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Beating the Healthcare System

Ralph welcomes investigative journalist, Marshall Allen, author of “Never Pay the First Bill: And Other Ways to Fight the Health Care System and Win,” your “guerrilla” guidebook full of practical ways to keep your costs lower and your satisfaction higher. Plus, Ralph updates the Congress Club.

Marshall Allen is an investigative reporter who has written for ProPublica and the Las Vegas Sun. He was a Pulitzer Prize finalist (with co-author Alex Richards) for his work on the quality of hospital care in Las Vegas. His Allen Health Academy provides practical tactics to empower consumers and employers. His latest book is Never Pay the First Bill: And Other Ways to Fight the Health Care System and Win.

 

[Change to the healthcare industry is] happening slowly. But it’s controversial, because a lot of people have been making money the same old, same old way. And when you look at all that wasteful spending in the healthcare system– that’s the paychecks, that’s the bonuses, that’s the boats and vacation homes of healthcare executives. And so there are forces that are opposing this. And this is why it is a fight.

Marshall Allen, author of Never Pay the First Bill

 

[American healthcare] is a product of a failed system, here. a lot of failed public policies that have been going on for decades. On the right and the left, our elected officials have completely failed the American people. And so, we’re in a position now, where I didn’t want to write another policy book. This isn’t about policies. This is about the reality of what is happening to working Americans every day.

Marshall Allen, author of Never Pay the First Bill

 

Internationally, this book would go in the comedy section. Because, globally, our healthcare system is a total joke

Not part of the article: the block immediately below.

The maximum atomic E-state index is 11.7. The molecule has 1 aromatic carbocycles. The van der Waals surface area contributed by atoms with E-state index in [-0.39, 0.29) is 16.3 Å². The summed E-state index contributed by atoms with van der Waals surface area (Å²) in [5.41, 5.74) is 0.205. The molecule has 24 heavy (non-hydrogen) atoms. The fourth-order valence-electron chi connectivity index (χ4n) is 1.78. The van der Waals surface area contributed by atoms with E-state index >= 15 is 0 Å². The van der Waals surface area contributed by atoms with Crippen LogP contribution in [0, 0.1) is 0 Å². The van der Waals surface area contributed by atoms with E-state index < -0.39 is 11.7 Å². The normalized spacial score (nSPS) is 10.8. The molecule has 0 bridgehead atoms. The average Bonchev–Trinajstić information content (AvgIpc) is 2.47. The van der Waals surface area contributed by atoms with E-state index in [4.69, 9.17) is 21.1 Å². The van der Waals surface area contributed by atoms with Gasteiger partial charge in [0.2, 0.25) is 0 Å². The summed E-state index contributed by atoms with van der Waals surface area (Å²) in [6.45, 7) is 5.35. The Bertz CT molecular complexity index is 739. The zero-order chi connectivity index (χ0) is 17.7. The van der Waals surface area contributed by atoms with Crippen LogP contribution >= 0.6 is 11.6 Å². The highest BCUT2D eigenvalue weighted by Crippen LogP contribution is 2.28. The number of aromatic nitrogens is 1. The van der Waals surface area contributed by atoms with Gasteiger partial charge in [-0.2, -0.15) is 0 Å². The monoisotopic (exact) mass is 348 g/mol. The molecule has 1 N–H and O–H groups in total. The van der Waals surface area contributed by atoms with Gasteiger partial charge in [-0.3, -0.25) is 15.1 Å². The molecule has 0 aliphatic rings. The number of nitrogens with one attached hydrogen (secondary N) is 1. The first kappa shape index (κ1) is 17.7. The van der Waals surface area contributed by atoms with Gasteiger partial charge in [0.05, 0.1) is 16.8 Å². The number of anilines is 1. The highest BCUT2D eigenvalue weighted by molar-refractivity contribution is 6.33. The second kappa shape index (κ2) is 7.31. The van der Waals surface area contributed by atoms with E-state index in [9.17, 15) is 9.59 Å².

Marshall Allen, author of Never Pay the First Bill

[Change to the healthcare industry is] happening slowly. But it’s controversial, because a lot of people have been making money the same old, same old way. And when you look at all that wasteful spending in the healthcare system– that’s the paychecks, that’s the bonuses, that’s the boats and vacation homes of healthcare executives. And so there are forces that are opposing this. And this is why it is a fight.

Marshall Allen, author of Never Pay the First Bill

When you look at the pain that’s being caused to the American people, people are willing to fight back. People are willing to take the hassle. Because they’re doing this to fight for their own financial livelihood. They have to fight back, otherwise they’ll be bankrupted. And so, it is a hassle. It’s inconvenient. It’s a policy failure. It’s a failure of our elected officials. I wish it wasn’t the reality. But I think we have to do something about it. And thankfully, there’s a lot we can do.

Marshall Allen, author of Never Pay the First Bill

 

On the healthcare industry] We’re dealing here with a corporate crime wave that is so intricate, so gamed, so premeditated, so capable of cooling out certain objectors (such as you recommend consumers who read your book to become), that it continually gets worse. So, it’s sort of like serial bank robbers who go from one bank to another, through a city, robbing the bank. And as they leave the bank, someone says, “Stop!” And they throw a $20 bill, and keep going, and rob the next bank.

Ralph Nader

Ralph Nader Radio Hour Ep 409 Transcript (Right click to download)

6 Comments

  1. David Faubion says:

    Author Marshall Allen gets right to the core of our dysfunctional and thus absurdly overpriced and dangerous system of healthcare, aka sick-care.
    We should have a single-payer healthcare, and that payer ought to be corporations: domestic and foreign making us sick. Audit each company to assess how sick each makes us, and then set the dollar figure of their liability based on their culpability.
    There’s an increasingly common false rationale (lie) for keeping the status quo healthcare, the status crap that only a small fraction of people get sick enough to need and use healthcare. The fact is, so says the CDC, that 6 in 10 of USAns have a chronic disease in current treatment.